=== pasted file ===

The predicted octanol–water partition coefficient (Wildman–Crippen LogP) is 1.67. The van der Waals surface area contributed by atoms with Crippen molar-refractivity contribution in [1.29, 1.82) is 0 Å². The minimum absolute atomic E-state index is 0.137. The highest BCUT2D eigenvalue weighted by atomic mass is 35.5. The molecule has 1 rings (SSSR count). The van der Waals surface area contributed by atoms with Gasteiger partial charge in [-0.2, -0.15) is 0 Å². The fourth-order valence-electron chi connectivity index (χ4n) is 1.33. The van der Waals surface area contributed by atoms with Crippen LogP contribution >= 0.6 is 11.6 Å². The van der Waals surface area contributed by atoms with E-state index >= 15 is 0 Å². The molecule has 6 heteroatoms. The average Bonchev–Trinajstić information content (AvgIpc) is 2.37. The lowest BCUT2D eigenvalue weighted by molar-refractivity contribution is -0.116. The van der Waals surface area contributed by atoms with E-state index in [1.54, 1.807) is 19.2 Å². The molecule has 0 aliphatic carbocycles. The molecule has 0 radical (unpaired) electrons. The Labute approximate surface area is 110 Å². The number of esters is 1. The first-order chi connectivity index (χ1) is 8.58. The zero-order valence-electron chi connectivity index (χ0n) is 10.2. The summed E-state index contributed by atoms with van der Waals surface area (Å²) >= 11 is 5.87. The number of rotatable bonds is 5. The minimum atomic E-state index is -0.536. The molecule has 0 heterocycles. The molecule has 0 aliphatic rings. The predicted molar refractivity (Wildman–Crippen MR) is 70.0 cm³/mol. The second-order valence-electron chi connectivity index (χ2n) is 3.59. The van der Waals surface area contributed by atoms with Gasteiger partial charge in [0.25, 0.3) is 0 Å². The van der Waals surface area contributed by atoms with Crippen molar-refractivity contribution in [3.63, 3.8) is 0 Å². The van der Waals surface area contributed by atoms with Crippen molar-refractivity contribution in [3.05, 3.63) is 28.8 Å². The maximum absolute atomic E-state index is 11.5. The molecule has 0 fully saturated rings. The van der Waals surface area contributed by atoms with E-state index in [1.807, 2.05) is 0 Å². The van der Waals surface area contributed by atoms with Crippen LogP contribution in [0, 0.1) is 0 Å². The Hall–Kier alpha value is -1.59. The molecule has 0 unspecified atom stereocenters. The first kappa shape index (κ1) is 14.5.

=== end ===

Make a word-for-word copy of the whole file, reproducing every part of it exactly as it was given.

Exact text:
The predicted octanol–water partition coefficient (Wildman–Crippen LogP) is 1.67. The van der Waals surface area contributed by atoms with Crippen molar-refractivity contribution in [1.29, 1.82) is 0 Å². The minimum absolute atomic E-state index is 0.137. The highest BCUT2D eigenvalue weighted by atomic mass is 35.5. The molecule has 1 rings (SSSR count). The van der Waals surface area contributed by atoms with Gasteiger partial charge in [-0.2, -0.15) is 0 Å². The fourth-order valence-electron chi connectivity index (χ4n) is 1.33. The van der Waals surface area contributed by atoms with Crippen LogP contribution >= 0.6 is 11.6 Å². The van der Waals surface area contributed by atoms with E-state index >= 15 is 0 Å². The molecule has 6 heteroatoms. The average Bonchev–Trinajstić information content (AvgIpc) is 2.37. The lowest BCUT2D eigenvalue weighted by molar-refractivity contribution is -0.116. The van der Waals surface area contributed by atoms with E-state index in [1.54, 1.807) is 19.2 Å². The molecule has 0 aliphatic carbocycles. The molecule has 0 radical (unpaired) electrons. The Labute approximate surface area is 110 Å². The number of esters is 1. The first-order chi connectivity index (χ1) is 8.58. The zero-order valence-electron chi connectivity index (χ0n) is 10.2. The summed E-state index contributed by atoms with van der Waals surface area (Å²) >= 11 is 5.87. The number of rotatable bonds is 5. The minimum atomic E-state index is -0.536. The molecule has 0 heterocycles. The molecule has 0 aliphatic rings. The predicted molar refractivity (Wildman–Crippen MR) is 70.0 cm³/mol. The second-order valence-electron chi connectivity index (χ2n) is 3.59. The van der Waals surface area contributed by atoms with Gasteiger partial charge in [0.25, 0.3) is 0 Å². The van der Waals surface area contributed by atoms with Crippen molar-refractivity contribution in [3.63, 3.8) is 0 Å². The van der Waals surface area contributed by atoms with Crippen molar-refractivity contribution in [3.05, 3.63) is 28.8 Å². The maximum absolute atomic E-state index is 11.5. The molecule has 0 fully saturated rings. The van der Waals surface area contributed by atoms with E-state index in [1.807, 2.05) is 0 Å². The van der Waals surface area contributed by atoms with Crippen LogP contribution in [0, 0.1) is 0 Å². The Hall–Kier alpha value is -1.59. The molecule has 0 unspecified atom stereocenters. The first kappa shape index (κ1) is 14.5.